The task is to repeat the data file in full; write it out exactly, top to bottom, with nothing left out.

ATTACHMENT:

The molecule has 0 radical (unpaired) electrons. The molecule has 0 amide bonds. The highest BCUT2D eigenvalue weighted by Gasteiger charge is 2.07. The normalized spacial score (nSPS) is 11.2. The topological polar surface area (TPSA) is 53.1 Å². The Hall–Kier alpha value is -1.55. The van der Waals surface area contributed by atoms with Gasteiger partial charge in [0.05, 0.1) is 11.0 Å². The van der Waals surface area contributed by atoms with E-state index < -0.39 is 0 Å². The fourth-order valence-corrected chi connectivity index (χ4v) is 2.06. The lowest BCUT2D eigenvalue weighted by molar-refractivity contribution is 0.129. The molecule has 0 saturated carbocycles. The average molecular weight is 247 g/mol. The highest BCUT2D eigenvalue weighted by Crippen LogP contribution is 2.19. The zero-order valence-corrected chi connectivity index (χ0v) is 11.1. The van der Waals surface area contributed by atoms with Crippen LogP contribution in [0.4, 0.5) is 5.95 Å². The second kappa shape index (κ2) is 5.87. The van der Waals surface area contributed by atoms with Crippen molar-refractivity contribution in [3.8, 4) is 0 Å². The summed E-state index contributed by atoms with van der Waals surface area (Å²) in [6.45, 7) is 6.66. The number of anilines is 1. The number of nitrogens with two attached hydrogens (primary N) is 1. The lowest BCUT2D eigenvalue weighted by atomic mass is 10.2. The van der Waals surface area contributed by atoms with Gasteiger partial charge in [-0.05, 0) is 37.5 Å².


The molecule has 0 radical (unpaired) electrons. The molecule has 0 amide bonds. The highest BCUT2D eigenvalue weighted by Gasteiger charge is 2.07. The normalized spacial score (nSPS) is 11.2. The topological polar surface area (TPSA) is 53.1 Å². The Hall–Kier alpha value is -1.55. The van der Waals surface area contributed by atoms with Gasteiger partial charge in [0.05, 0.1) is 11.0 Å². The van der Waals surface area contributed by atoms with E-state index < -0.39 is 0 Å². The fourth-order valence-corrected chi connectivity index (χ4v) is 2.06. The lowest BCUT2D eigenvalue weighted by molar-refractivity contribution is 0.129. The molecule has 0 saturated carbocycles. The average molecular weight is 247 g/mol. The highest BCUT2D eigenvalue weighted by Crippen LogP contribution is 2.19. The zero-order valence-corrected chi connectivity index (χ0v) is 11.1. The van der Waals surface area contributed by atoms with Crippen LogP contribution in [0.4, 0.5) is 5.95 Å². The second kappa shape index (κ2) is 5.87. The van der Waals surface area contributed by atoms with Crippen molar-refractivity contribution in [3.8, 4) is 0 Å². The summed E-state index contributed by atoms with van der Waals surface area (Å²) in [6.45, 7) is 6.66. The number of anilines is 1. The number of nitrogens with two attached hydrogens (primary N) is 1. The lowest BCUT2D eigenvalue weighted by atomic mass is 10.2. The van der Waals surface area contributed by atoms with Gasteiger partial charge in [-0.05, 0) is 37.5 Å².